Then, on 22 February, Edwards arrived at their meeting with a copy of the obscure New Times newspaper, carrying a notice of a cabinet dinner the next night. Thistlewood ordered them to action. They would meet in a stable loft on Cato Street, off the Edgware Road, the following night. They would then go to the home of Lord Harrowby, the lord president of the council, gain entry and murder the ministers on the command of: “Citizens – do your duty!”

The dinner was a fiction. The notice had been placed by the government to entrap the men. As they prepared at Cato Street, Bow Street Runners arrived and arrested Davidson, on guard at the stables, before ascending to the loft. There, Thistlewood killed Richard Smithers, one of the Runners, stabbing him through the heart. Gunshots flared, candles were snuffed. While some men were arrested, Thistlewood and others escaped, but were soon rounded up and 13 were charged with high treason. The trials began at the Old Bailey on 17 April with Thistlewood the first defendant.

Treason is about intent. It is the “compassing and imagining” of something threatening to the integrity of the Crown which raises criminal acts (both “overt”, such as violence and rioting, and treacherous speeches or writing) from lesser crimes to the highest one. Thistlewood argued that he had no treasonous intent. Conspiring to kill ministers is a crime, but it is not treason unless it was intended to bring about a revolution and threaten the Crown and constitution. Thistlewood’s barrister, John Adolphus, argued that the evidence of revolutionary intent provided by informers and co-conspirators was unreliable because of their questionable characters. The idea that the Spenceans, less than 30 in number, genuinely conceived that they might overthrow the government was fanciful, Adolphus argued. The jury disagreed. All the accused were found guilty. On 28 April Thistlewood, Tidd, Ings, Davidson and Brunt were sentenced to death. The others were transported to Australia for life, one was imprisoned. 

The condemned men were given a chance to plead for mercy, during which Thistlewood attacked the “ever at invention” Edwards, who never had money to buy a pint but always had cash for arms, for entrapping him. He was nonetheless unrepentant, stating that “the assassination of a tyrant has always been deemed a meritorious action”.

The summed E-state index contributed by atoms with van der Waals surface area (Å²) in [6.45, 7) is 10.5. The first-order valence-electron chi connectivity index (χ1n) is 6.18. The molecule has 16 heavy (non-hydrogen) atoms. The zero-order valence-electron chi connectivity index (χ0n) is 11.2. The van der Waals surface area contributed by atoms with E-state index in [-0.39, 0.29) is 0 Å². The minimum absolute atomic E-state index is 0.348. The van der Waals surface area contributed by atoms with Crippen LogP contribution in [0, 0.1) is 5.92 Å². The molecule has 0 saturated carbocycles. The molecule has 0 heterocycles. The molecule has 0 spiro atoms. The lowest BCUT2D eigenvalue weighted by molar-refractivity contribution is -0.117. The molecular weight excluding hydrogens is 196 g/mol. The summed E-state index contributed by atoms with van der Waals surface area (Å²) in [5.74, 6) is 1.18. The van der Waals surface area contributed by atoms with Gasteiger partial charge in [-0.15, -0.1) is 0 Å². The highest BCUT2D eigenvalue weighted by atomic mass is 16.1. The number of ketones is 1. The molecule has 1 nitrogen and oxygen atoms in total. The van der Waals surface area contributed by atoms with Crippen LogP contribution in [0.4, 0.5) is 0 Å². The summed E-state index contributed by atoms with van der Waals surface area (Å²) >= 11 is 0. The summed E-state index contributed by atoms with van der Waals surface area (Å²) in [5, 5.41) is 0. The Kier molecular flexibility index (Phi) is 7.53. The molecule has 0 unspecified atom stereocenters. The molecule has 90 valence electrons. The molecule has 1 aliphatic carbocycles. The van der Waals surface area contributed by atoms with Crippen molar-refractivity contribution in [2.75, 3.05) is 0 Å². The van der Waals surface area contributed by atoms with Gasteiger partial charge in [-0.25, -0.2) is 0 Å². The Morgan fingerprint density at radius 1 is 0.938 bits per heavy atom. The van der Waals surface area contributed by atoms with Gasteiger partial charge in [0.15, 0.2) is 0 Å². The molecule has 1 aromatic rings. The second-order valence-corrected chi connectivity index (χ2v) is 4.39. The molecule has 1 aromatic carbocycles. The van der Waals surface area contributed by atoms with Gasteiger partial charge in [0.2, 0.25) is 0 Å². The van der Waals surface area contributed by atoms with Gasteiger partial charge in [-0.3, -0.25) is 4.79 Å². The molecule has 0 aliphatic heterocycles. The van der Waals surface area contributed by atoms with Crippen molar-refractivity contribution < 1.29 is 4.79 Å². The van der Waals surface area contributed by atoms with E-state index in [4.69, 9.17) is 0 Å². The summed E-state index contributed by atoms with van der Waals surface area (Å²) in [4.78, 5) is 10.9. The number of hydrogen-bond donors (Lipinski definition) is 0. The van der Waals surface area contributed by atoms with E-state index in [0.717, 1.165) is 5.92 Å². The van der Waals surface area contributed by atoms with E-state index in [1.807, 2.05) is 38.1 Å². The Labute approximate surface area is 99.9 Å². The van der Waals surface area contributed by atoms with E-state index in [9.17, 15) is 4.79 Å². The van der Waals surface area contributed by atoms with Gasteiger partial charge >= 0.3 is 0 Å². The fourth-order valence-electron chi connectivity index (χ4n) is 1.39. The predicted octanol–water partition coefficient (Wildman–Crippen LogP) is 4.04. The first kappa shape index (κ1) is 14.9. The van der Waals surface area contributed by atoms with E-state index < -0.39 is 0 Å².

The men spent only a few days in Newgate Prison. They remained principled and defiant. They refused the ministrations of the prison’s Anglican chaplain and the supposed solace of his “condemned sermon”. James Ings even joked that “he wished that his body might be conveyed to the King, and that his majesty, or his cooks, might make turtle-soup of it!” But there was no laughter when their families visited to say their farewells.

Once the men’s heads were off, they were put in coffins with their bodies. Quicklime was poured over them to speed up the process of decomposition and they were buried beneath the passage to the Newgate cells. Their families petitioned for the return of their bodies; Arthur Thistlewood’s widow, Susan, begging the King for his “cold and mangled remains” so she might perform “the last mournful duties”. She received no reply.

Supporters of the Spenceans also attempted to have George Edwards charged with treason, claiming that he was the chief instigator. They presented a request for his arrest to Matthew Wood MP, the radical City of London politician and magistrate. Wood attempted to meet Sidmouth to discuss the allegations but could not, so raised them in the Commons on 2 May 1820, proposing that the House resolved to examine Edwards. He was persuaded that the House was no place for a high treason trial. Edwards was eventually sent to South Africa, his usefulness spent. The government never admitted its part in the conspiracy but the records at The National Archives prove it. As cabinet minister George Canning remarked to Wood, all governments, from time-to-time, had to “defeat by the prostitution of wicked men, the plots of men as wicked”.

Thomas Ardill is a Curator (Paintings, Prints and Drawings) at the Museum of London; Chris Day is Head of Modern British Records at The National Archives

Treason: People, Power and Plot is at The National Archives until 6 April; Executions is at the Museum of London Docklands until 16 April